EU Delegates Reportedly Approve Plan To Levy Billions Of Euros In Fines Against Italy

For a brief moment on Tuesday, it looked as if the populists running Italy's government had finally blinked in their monthslong budget standoff with the European Commission. Deputy Prime Minister Matteo Salvini, who is effectively running Italy's government along with fellow Deputy PM Luigi Di Maio, suggested that Italy could back off its 2.4% deficit target, so long as all of the fiscal stimulus promised by their government could be preserved.

But after meeting Monday night with Prime Minister Giuseppe Conte to discuss the country's response to the Commission's unprecedented rejection of Italy's budget (as well as its decision to recommend an "Excessive Deficit Procedure") Salvini and Di Maio clarified on Tuesday that any reduction in the deficit target would be minimal - 20 or 40 basis points on the outside, keeping it well above the Commission's recommendation for a 0.8% deficit. For Italian bondholders and those who own Italian bank shares, this is certainly unwelcome news, evidenced by a flattening yield curve on Tuesday as bonds reversed some of their gains from the day before.


And as Italy digs in its heels, its European peers have endorsed the EC's plan to punish the Italians. According to Reuters, delegates with the European Economic and Financial Committee have endorsed a draft letter signifying their support for the EDP. While the statement could still change, the delegates are expected to formalize it during a Thursday meeting.

"Overall, the Committee is of the Opinion that...the debt criterion should be considered as not complied with," the draft document said.

"A debt-based EDP is thus warranted," the document concludes, referring to the EU disciplinary process known as the Excessive Deficit Procedure.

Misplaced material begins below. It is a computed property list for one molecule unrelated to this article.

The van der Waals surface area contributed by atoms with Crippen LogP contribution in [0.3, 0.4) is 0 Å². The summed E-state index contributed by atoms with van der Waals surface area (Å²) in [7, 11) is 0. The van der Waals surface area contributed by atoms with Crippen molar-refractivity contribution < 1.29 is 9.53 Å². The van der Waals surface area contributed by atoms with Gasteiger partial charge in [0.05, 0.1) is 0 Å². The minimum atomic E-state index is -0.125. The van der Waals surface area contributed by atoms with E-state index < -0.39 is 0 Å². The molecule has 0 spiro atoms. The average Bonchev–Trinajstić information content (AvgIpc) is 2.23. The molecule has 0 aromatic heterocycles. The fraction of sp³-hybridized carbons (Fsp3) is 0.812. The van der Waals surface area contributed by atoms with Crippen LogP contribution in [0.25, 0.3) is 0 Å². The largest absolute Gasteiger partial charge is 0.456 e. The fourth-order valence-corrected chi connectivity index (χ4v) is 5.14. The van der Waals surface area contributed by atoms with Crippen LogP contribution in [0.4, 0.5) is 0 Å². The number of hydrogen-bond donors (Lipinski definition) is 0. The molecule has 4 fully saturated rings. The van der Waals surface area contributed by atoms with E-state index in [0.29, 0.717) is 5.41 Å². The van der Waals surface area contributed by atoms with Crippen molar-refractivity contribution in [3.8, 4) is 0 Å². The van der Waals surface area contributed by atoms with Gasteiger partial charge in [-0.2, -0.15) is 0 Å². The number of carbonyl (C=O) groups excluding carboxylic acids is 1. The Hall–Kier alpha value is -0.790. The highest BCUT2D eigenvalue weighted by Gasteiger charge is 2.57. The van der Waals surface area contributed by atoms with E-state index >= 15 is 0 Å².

An EU official said the draft was still subject to changes, but its conclusions were not contentious.

To be sure, the delegates aren't responsible for making the decision to embrace the EDP. That must be left to the Eurogroup, which is expected to meet on Dec. 3 to discuss the issue, and again in January (these are regularly scheduled meetings). A majority of eurozone states must vote to pursue sanctions for the proceedings to move forward. It's unlikely that the Eurogroup would opt to move forward in December. Rather, most analysts see January or February meetings as more likely. The group has until Feb. 15 to make a decision. If the decision is delayed until February, Italy would receive something of a reprieve because the group would likely need to wait until after European elections in May to follow through with imposing the sanctions (though the four month time limit on the Eurogroup's endorsement still stands).

Once approved, fines under the procedure could start at 0.2% of Italy's GDP, which would measure in the billions of euros. Though it's difficult to imagine how this will help prevent the Italians from "sleepwalking into instability", as the EU has warned. Any fine would be unprecedented: Eurozone rules allow for budget deficits of up to 3% of GDP, which is actually more than what the Italians are planing. However, those same rules also require national debt burdens not to exceed 60% of GDP. Italy's debt burden is a staggering 130% of GDP, the second highest in eurozone. The EU made allowances for Italy when it first joined the euro in 1998 under the condition that it would work toward reducing its debt burden. By blowing out its deficit, Italy risk violating its pledge to reduce its debt.


Commission member Pierre Moscovici confirmed on Thursday that the commission is continuing to dialogue with the Italian government, but hasn’t changed its view on the 2019 budget. Moscovici added that the budget is a danger to the country's economy and savers.

"The risk has a name: Italian debt," he said during a talk in Paris. "The interest for everyone is for rules to be respected. These rules are neither rigid nor stupid," he said. He added that a rapproachment is still possible if Italy embraces "imaginative" and "positive" solutions that would allow it to respect European rules.

The populists argue that Italy has run a primary surplus almost every year since 2000, and that its debt load pre-dated its membership in the euro. ECB stimulus helped the country recover from the 2011-2012 debt crisis by lowering its interest payments, offsetting the most painful aspects of budget austerity, but now that interest rates are rising again, the populists believe they must act to save Italy's moribund economy with policies like tax cuts, higher pension benefit and payments of up to 780 euros a month for poor Italian families.

But whatever happens, many steps remain in the process. If the EFC approves the draft statement tomorrow, the process will move to the second rung of the latter below: